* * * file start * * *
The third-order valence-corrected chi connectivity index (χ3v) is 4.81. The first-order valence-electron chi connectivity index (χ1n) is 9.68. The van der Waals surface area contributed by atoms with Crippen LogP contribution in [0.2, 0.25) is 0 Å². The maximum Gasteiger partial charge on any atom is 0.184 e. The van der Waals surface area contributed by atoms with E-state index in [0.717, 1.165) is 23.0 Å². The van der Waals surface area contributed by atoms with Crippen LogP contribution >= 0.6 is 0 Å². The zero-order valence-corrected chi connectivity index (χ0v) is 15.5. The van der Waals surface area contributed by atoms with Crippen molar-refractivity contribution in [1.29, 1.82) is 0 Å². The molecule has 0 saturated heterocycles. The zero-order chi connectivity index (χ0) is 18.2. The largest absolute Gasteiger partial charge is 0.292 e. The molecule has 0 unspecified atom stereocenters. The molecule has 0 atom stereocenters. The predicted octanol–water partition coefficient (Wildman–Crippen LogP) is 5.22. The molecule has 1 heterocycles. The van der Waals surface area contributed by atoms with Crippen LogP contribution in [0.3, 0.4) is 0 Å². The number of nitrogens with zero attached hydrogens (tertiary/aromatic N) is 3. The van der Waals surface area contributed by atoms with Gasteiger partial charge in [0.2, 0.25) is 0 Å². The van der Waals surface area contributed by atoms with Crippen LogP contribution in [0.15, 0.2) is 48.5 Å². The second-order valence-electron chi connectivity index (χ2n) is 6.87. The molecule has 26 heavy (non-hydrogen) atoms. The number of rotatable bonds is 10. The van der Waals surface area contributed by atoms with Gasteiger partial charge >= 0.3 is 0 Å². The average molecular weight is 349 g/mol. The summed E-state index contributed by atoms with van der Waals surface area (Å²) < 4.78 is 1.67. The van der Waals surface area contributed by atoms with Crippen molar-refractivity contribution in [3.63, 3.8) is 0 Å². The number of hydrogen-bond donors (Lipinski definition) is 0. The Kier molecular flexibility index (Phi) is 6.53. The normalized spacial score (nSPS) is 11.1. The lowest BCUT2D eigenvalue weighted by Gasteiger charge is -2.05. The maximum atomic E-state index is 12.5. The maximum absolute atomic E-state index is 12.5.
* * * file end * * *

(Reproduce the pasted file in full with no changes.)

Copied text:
The third-order valence-corrected chi connectivity index (χ3v) is 4.81. The first-order valence-electron chi connectivity index (χ1n) is 9.68. The van der Waals surface area contributed by atoms with Crippen LogP contribution in [0.2, 0.25) is 0 Å². The maximum Gasteiger partial charge on any atom is 0.184 e. The van der Waals surface area contributed by atoms with E-state index in [0.717, 1.165) is 23.0 Å². The van der Waals surface area contributed by atoms with Crippen LogP contribution >= 0.6 is 0 Å². The zero-order valence-corrected chi connectivity index (χ0v) is 15.5. The van der Waals surface area contributed by atoms with Crippen molar-refractivity contribution in [1.29, 1.82) is 0 Å². The molecule has 0 saturated heterocycles. The zero-order chi connectivity index (χ0) is 18.2. The largest absolute Gasteiger partial charge is 0.292 e. The molecule has 0 unspecified atom stereocenters. The molecule has 0 atom stereocenters. The predicted octanol–water partition coefficient (Wildman–Crippen LogP) is 5.22. The molecule has 1 heterocycles. The van der Waals surface area contributed by atoms with Crippen LogP contribution in [0.3, 0.4) is 0 Å². The number of nitrogens with zero attached hydrogens (tertiary/aromatic N) is 3. The van der Waals surface area contributed by atoms with Gasteiger partial charge in [0.2, 0.25) is 0 Å². The van der Waals surface area contributed by atoms with Crippen LogP contribution in [0.15, 0.2) is 48.5 Å². The second-order valence-electron chi connectivity index (χ2n) is 6.87. The molecule has 26 heavy (non-hydrogen) atoms. The number of rotatable bonds is 10. The van der Waals surface area contributed by atoms with Gasteiger partial charge >= 0.3 is 0 Å². The average molecular weight is 349 g/mol. The summed E-state index contributed by atoms with van der Waals surface area (Å²) < 4.78 is 1.67. The van der Waals surface area contributed by atoms with Crippen molar-refractivity contribution in [3.63, 3.8) is 0 Å². The number of hydrogen-bond donors (Lipinski definition) is 0. The Kier molecular flexibility index (Phi) is 6.53. The normalized spacial score (nSPS) is 11.1. The lowest BCUT2D eigenvalue weighted by Gasteiger charge is -2.05. The maximum atomic E-state index is 12.5. The maximum absolute atomic E-state index is 12.5.